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Baucus Seen Sympathetic Toward Primary Care 'Bump'

By John Reichard, CQ HealthBeat Editor

April 11, 2008 -- Senate Finance Committee Chairman Max Baucus, D-Mont., wants to boost payments to primary care physicians in the physician payment package he aims to take to the Senate floor in mid-May, lobbyists say.

The Medicare Payment Advisory Commission (MedPAC) approved a recommendation this week that Congress make an "adjustment" in Medicare payments for primary care services, calling for an unspecified payment increase lobbyists are calling the primary care "bump."

The advisory commission is concerned that the Medicare program and the nation generally will increasingly face a shortage of internists and family practitioners who provide basic medical services. MedPAC analysts believe that having an ample supply of such primary care physicians is one of the keys to improving U.S. health care. If each patient has such a physician, their treatment is more carefully supervised, improving preventive care and eliminating duplicative testing, analysts say.

Because salaries are relatively low, fewer and fewer medical students are choosing to go into primary care, even as the need for such physician grows, MedPAC analysts noted this week.

But the MedPAC recommendation says the adjustment should be "budget neutral," meaning that any increase in payments for primary care services must be offset by commensurate decreases in payments for specialty care.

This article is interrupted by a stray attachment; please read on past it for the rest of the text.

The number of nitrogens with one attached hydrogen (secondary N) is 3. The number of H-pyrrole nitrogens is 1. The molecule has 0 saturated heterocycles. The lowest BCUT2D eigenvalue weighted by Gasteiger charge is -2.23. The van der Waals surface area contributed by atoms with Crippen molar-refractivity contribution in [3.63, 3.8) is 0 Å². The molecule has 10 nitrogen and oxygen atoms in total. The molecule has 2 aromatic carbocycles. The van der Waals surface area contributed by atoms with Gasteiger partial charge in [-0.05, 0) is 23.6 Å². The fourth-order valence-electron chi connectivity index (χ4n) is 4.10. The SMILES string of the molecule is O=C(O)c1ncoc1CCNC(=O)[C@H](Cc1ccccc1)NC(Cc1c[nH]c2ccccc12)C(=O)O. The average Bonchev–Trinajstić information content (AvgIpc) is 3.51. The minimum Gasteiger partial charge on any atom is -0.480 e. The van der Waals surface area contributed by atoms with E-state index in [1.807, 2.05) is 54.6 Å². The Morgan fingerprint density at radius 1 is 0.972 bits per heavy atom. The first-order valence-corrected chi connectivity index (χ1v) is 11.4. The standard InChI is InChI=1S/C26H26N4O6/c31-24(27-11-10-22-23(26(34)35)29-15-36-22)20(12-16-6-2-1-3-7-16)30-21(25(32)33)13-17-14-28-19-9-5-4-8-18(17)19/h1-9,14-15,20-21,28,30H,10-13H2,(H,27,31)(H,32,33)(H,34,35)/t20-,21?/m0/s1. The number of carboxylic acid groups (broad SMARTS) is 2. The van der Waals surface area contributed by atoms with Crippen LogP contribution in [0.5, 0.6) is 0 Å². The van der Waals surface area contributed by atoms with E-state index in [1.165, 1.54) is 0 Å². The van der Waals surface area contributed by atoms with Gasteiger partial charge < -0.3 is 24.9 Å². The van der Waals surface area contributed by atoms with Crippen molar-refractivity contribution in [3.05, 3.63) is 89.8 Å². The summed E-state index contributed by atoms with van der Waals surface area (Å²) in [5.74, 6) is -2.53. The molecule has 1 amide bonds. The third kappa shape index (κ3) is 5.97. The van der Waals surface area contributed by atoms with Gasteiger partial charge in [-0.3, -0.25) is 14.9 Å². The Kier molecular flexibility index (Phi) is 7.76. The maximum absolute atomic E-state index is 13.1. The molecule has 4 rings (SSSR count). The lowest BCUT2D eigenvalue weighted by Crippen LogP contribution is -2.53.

Specialty group representatives at a meeting with Baucus Friday on his physician payment proposal balked at taking a hit under budget neutrality.

Medicare has previously made some budget-neutral payment changes to narrow the wide gap in reimbursement for primary versus more lucrative specialty care. The reaction of several specialty groups was that "'we have paid several times for different things and we don't want to pay for it,'" one lobbyist said.

Baucus may face a delicate enough task negotiating the physician payment package, which he hopes to take directly to the Senate floor in mid-May, without also having to resolve further disagreements within the medical profession over specialty versus primary care. Baucus has said he does not plan to mark up the physician measure in the Finance committee.

The package he outlined Friday calls for an 18-month postponement in scheduled Medicare payment cuts to doctors along with an across-the-board increase in payments to doctors of 1.1 percent during that period. It's unclear whether he can find payment offsets to fund the package, however, and Baucus refused to discuss potential "pay-fors" at the meeting.

Baucus excluded the American Medical Association from the meeting Friday, saying he wanted to encourage candor on the part of other medical groups that have not always agreed with the AMA.

When asked for AMA's reaction Friday to an 18-month package with a 1.1 percent increase, a spokeswoman for the medical organization said, "The AMA is committed to working with members of the Senate Finance committee, [Senate leaders], and key House members on both sides of the aisle to address important Medicare issues, and we applaud the desire to stop the Medicare physician payment cuts for 18 months. Key details are still under discussion, and we look forward to reviewing the complete Medicare physician payment package."

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